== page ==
This post addresses the situation in which a program has become demoralized and overwhelmed, and is just trying to make it through the night. Programs in this state rely excessively on the use of force, restraint or intervention teams. Structure and programming are lost. The staff are in a state of fear, and just move from one crisis to another. The staff are often responding to their fear of what could happen if this situation got worse, not what is happening at the moment. The clients are not feeling safe, and thus are acting more aggressive. For both the staff and the kids there is a sense of imminent catastrophe.
How Do Good Programs Become War Zones?
There are many factors that can contribute to the development of a battle mentality in a program. The process is cyclic and can start with any combination of these factors.
- Influx of a new, more difficult population
- A new type of client for this agency without enough specific training
- Significant staff turnover, in child care staff, therapists and/or leadership.
- Not enough training for new staff
- Understaffing and resultant over working of staff
- Change in available resources.
- Implementation of a new treatment approach.
- Lack of integration of therapists into treatment program
- Changes in regulations governing care, such as limits on the use of restraint and seclusion
- Serious incidents of staff assaults
Signs that a Program has Moved Towards a War Zone Culture
- Staff injuries increase.
- Child injuries increase.
- Lack of structure, few activities planned or carried out
- Inconsistent application of limits
- Increasing numbers of power struggles leading to restraints
- Over-reliance on control.
- Over use of calls for assistance, relying on a paging system the clients can hear
- Living areas look bad, damage is not repaired, areas are not clean
- Treatment plans are not communicated or followed through
- Staff do not feel they are part of the treatment. They do not see the connection between their work and the child’s goals
- Therapists are staying in their offices and not interacting with child care workers or hanging out in program spaces
- High turn over
- Supervision does not take place
- Individual therapy does not reliably take place as therapist is handling emergencies
- Routines are not followed
- Use of sick leave increases
- People speak of the clients in hopeless, blaming terms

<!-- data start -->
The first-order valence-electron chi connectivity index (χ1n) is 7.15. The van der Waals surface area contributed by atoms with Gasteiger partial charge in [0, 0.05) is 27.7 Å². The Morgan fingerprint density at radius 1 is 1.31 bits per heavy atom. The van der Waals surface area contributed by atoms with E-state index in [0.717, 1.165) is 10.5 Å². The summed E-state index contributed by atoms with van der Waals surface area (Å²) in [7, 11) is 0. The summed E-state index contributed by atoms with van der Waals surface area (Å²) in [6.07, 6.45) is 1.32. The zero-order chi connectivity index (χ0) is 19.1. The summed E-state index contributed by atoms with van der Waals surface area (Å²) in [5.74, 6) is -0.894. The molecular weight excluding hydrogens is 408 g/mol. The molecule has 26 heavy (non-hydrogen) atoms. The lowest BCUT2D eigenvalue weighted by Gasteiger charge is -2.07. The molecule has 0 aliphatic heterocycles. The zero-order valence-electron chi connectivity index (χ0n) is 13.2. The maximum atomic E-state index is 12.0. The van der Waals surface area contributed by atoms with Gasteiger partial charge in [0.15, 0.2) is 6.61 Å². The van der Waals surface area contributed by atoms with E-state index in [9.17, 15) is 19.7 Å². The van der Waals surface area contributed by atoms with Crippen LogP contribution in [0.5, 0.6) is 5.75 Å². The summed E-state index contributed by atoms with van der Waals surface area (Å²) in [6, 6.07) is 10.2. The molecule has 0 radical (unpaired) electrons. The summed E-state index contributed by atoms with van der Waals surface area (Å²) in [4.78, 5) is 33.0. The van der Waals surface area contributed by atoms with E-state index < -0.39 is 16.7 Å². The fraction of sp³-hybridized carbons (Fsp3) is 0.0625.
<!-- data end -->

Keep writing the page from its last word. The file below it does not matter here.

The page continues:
- Splits occur and deepen between parts of the team, and staff blame each other and administration for the problems that are occurring. There is an “us vs. them” mentality.
- Staff reduce interactions with clients, stay in the office more, start texting their friends during work.
- People are not sure how to intervene when problems begin (because they know they are trying not to use restraints or rely heavily on consequences) so they do nothing and feel helpless as they watch a client becomes more and more escalated.
How Can the Program Regain Its Treatment Focus?
When an agency becomes aware that one (or more than one) of its programs has deteriorated towards a war zone operation, there are roles for each group of people that the program may want to start immediately. Follow through mechanisms should be established to track implementation. Data about restraints, staff and child injuries, hospitalizations, arrests and negative discharges can provide reliable information to evaluate the impact of interventions.
- Begin the conversation- start talking about what is going on and the reasons for it.
- Convey hope in the possibility of turn around
- Establish contact with every staff member who is hurt.
- Speak warmly and hopefully of the youth.
- Recognize staff achievement.
- Remind staff about their reason for doing this work, the mission, the importance to the youth.
- Make resources available for change effort.
- Articulate over all program expectations, such as what is meant by imminent danger and when restraint can and cannot be used, or when to call the police.
- Congratulate team members on their stamina in sticking with a certain child, reminding them that it is the most important thing they can do.
- Lead change effort
- Establish clear expectations and methods to measure them, and regular review periods to evaluate progress, including who will be responsible. Be careful not to let sympathy for the difficult time staff is experiencing result in a relaxation of the expectations. If there are reasons the expectation was not met, how will be overcome those reasons during the next time period? If the administration just accepts the reasons and communicates: “oh well I guess there is nothing we can do” they are replicating the paralysis felt by staff and thus increasing it.
- Click below for a table which illustrates some areas in which expectations can be clear and monitoring mechanisms established. This is not an exhaustive list, it is just meant to illustrate the kind of clarity that is important.